Flink on Kubernetes

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Introduction

Apache Flink is a framework and distributed processing engine for stateful computations over unbounded and bounded data streams. The design of Flink is such as to run in all common cluster environments, perform computations at in-memory speed and at any scale.

There are two Flink’s clusters: Flink session cluster and Flink job cluster. A job cluster is a dedicated cluster that runs a single job. The job is part of the image and, thus, there is no need for extra job submission. A session cluster is executed as a long-running Kubernetes Deployment. Note that you can run multiple jobs on a session cluster. Each job needs to be submitted to the cluster after the cluster has been deployed.

Flink Session Cluster

A Flink session cluster is executed as a long-running Kubernetes Deployment. Note that you can run multiple jobs on a session cluster. Each job needs to be submitted to the cluster after the cluster has been deployed.

A basic session cluster deployment in Kubernetes has three components:

  • a Deployment/Job which runs the JobManager
  • a Deployment for a pool of TaskManagers
  • a Service exposing the JobManager’s REST and UI ports

Deploying on Kubernetes

We will be deploying this application on Kubernetes using Deployments (for both jobmanager and taskmanager) and Services(to expose ports and UI).

For those using Minkube, executing this command is necessary before deploying our resources:

minikube ssh 'sudo ip link set docker0 promisc on'

Without executing the above command, the components are not able to self reference themselves through a Kubernetes service.

Now, let us look at our YAML files to deploy our application:

jobmanager-deployment.yaml

We are using the flink:latest image and have set our resources limit at 512Mb memory and 0.5 CPU cores.

apiVersion: apps/v1
kind: Deployment
metadata:
  name: flink-jobmanager
spec:
  replicas: 1
  selector:
    matchLabels:
      app: flink
      component: jobmanager
  template:
    metadata:
      labels:
        app: flink
        component: jobmanager
    spec:
      containers:
      - name: jobmanager
        image: flink:latest
        resources: 
         limits: 
          memory: "512Mi"
          cpu: "500m"
        args: 
        - jobmanager
        ports:
        - containerPort: 6123
          name: rpc
        - containerPort: 6124
          name: blob
        - containerPort: 6125
          name: query
        - containerPort: 8081
          name: ui
        env:
        - name: JOB_MANAGER_RPC_ADDRESS
          value: flink-jobmanager

taskmanager-deployment.yaml

We are again using the flink:latest image and have set our resources limit at 512Mb memory and 0.5 CPU cores.

apiVersion: apps/v1
kind: Deployment
metadata:
  name: flink-taskmanager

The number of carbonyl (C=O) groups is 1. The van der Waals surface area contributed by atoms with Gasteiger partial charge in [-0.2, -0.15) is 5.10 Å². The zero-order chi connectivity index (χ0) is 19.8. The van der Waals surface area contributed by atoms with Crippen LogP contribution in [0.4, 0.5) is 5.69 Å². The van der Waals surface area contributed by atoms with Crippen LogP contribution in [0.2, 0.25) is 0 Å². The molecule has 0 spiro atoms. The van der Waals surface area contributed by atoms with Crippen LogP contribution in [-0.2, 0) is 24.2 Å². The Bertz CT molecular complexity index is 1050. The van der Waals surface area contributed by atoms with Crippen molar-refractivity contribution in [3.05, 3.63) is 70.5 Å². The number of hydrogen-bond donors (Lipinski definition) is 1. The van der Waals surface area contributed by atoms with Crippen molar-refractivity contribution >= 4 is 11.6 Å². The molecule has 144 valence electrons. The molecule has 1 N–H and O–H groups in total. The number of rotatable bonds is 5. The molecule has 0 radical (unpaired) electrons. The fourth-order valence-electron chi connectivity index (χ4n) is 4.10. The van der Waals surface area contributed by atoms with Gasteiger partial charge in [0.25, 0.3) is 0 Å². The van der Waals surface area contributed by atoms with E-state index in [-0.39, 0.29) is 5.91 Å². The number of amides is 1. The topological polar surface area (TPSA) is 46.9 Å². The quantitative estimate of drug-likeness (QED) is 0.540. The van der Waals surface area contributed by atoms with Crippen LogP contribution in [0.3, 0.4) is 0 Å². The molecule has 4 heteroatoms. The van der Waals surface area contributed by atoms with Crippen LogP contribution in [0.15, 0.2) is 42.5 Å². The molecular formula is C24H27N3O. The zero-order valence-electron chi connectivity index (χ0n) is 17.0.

spec:
  replicas: 2
  selector:
    matchLabels:
      app: flink
      component: taskmanager
  template:
    metadata:
      labels:
        app: flink
        component: taskmanager
    spec:
      containers:
      - name: taskmanager
        image: flink:latest
        resources: 
         limits: 
          memory: "512Mi"
          cpu: "500m"
        args:
        - taskmanger
        - "-Dtaskmanager.host=$(K8S_POD_IP)"
        ports:
        - containerPort: 6121
          name: data
        - containerPort: 6122
          name: rpc
        - containerPort: 6125
          name: query
        env:
        - name: JOB_MANAGER_RPC_ADDRESS
          value: flink-jobmanager
        - name: K8S_POD_IP
          valueFrom:
           fieldRef:
            fieldPath: status.podIP

jobmanager-service.yaml

We will be creating a Service object to expose necessary ports.

apiVersion: v1
kind: Service
metadata:
  name: flink-jobmanager
spec:
  ports:
  - name: rpc
    port: 6123
  - name: blob
    port: 6124
  - name: query
    port: 6125
  - name: ui
    port: 8081
  selector:
    app: flink
    component: jobmanager

jobmanager-rest-service.yaml

Rest Service to expose UI ports.

apiVersion: v1
kind: Service
metadata:
  name: flink-jobmanager-rest
spec:
  type: NodePort
  ports:
  - name: rest
    port: 8081
    targetPort: 8081
  selector:
    app: flink
    component: jobmanager

Now let us deploy these Kubernetes Objects using kubectl command:

kubectl create -f jobmanager-deployment.yaml
kubectl create -f taskmanager-deployment.yaml
kubectl create -f jobmanager-service.yaml
kubectl create -f jobmanager-rest-service.yaml

To get status of our Objects, we can use the following commands:

# To view deployments
kubectl get deploy

# To view services
kubectl get svc

# To view pods
kubectl get po

On going to localhost:8081 on our browser we will get a page similar to this:

But in our case, Available task Slots would be 2 since we have deployed two replicas of task manager.

Conclusion

In this blog, we looked at how to deploy a simple Apache Flink cluster on Kubernetes and how easy it is to do the same. Further, we can look how to make jobs run in our Flink cluster and how these jobs are executed.

References

  1. https://ci.apache.org/projects/flink/flink-docs-stable/ops/deployment/kubernetes.html
  2. http://shzhangji.com/blog/2019/08/24/deploy-flink-job-cluster-on-kubernetes/